Think technology is a simple little plug-in to the human work experience that can be added or removed with reckless abandon and no fallout? Yeah, right. Try cutting off your thumbs.
When my editor first called, this article seemed like a pretty straightforward assignment. Spend a week gradually removing technology from my home office. On Monday, I'd start with my cell phone and printer. Then on Tuesday, I'd ditch the fax machine and PC fax functions. By Wednesday, I'd lose access to e-mail, voice mail, caller ID, call waiting--and my telephone headset, just for good measure. Finally, on Thursday, the PC would feign the fritz--and everything would carry over into Friday.
The premise of the assignment was to discover--from the standpoints of business productivity and general psychology--how I'd handle being disconnected for five days from the technology that powers my home office.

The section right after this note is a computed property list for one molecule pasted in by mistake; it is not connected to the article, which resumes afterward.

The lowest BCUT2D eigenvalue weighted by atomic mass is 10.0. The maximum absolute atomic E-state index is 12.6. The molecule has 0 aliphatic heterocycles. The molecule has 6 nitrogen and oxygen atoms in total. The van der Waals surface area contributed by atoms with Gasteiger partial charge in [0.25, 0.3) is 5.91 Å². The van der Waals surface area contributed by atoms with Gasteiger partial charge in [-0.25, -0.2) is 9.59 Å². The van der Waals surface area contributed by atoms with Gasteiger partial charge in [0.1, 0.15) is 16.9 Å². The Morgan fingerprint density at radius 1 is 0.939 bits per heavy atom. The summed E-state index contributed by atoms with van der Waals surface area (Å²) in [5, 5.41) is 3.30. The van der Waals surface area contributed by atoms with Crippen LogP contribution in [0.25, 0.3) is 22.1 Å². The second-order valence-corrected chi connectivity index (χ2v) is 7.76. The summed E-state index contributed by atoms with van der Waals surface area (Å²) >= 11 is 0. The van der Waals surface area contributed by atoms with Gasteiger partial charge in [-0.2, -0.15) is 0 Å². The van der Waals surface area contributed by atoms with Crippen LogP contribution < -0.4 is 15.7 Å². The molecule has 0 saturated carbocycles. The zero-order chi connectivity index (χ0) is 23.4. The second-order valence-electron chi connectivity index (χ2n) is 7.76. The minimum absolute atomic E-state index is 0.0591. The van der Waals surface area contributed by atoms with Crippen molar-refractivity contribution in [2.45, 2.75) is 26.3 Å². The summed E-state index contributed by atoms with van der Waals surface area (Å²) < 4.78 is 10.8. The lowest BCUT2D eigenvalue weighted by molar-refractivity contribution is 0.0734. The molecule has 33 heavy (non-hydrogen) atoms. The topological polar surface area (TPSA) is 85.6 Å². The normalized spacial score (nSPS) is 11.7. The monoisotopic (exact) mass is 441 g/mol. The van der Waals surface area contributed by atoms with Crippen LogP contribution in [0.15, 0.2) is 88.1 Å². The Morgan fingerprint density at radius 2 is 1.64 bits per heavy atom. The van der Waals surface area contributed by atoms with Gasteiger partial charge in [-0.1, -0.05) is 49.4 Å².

I quickly learned the extent of my dependence on technology. My typical day begins with turning on my PC. With a hum in my ears and the monitor's glow on my face, this is my daily reveille. A message light blinking on my phone or e-mail in my in-box--these are the anchors of my day. Without them, how would I react? Focused and undeterred, or rudderless and adrift?
"When something goes wrong electronically, people get extremely upset because they rely so heavily on technology," says Gloria Donaldson, principal and corporate psychologist with Reed Organization, an Oak Park, Illinois, management consulting firm. "They're accustomed to responding quickly. If they can't do that, it causes a lot of stress and anxiety."
Donaldson characterized me as an "addict" when I said I had begged my editors to let me check my e-mail twice during the week-long assignment. This from a woman who confesses she "would just be paralyzed" without her cell phone.
It was disconcerting to sit in an office where capable hardware was sitting idle. Something about it didn't feel right. It was then that I realized how much of a test this assignment was going to be.
Jeffrey Zbar is a homebased journalist and author of Home Office Know-How (Upstart Publishing). Now that he's back in the technology saddle again, you can e-mail him at email@example.com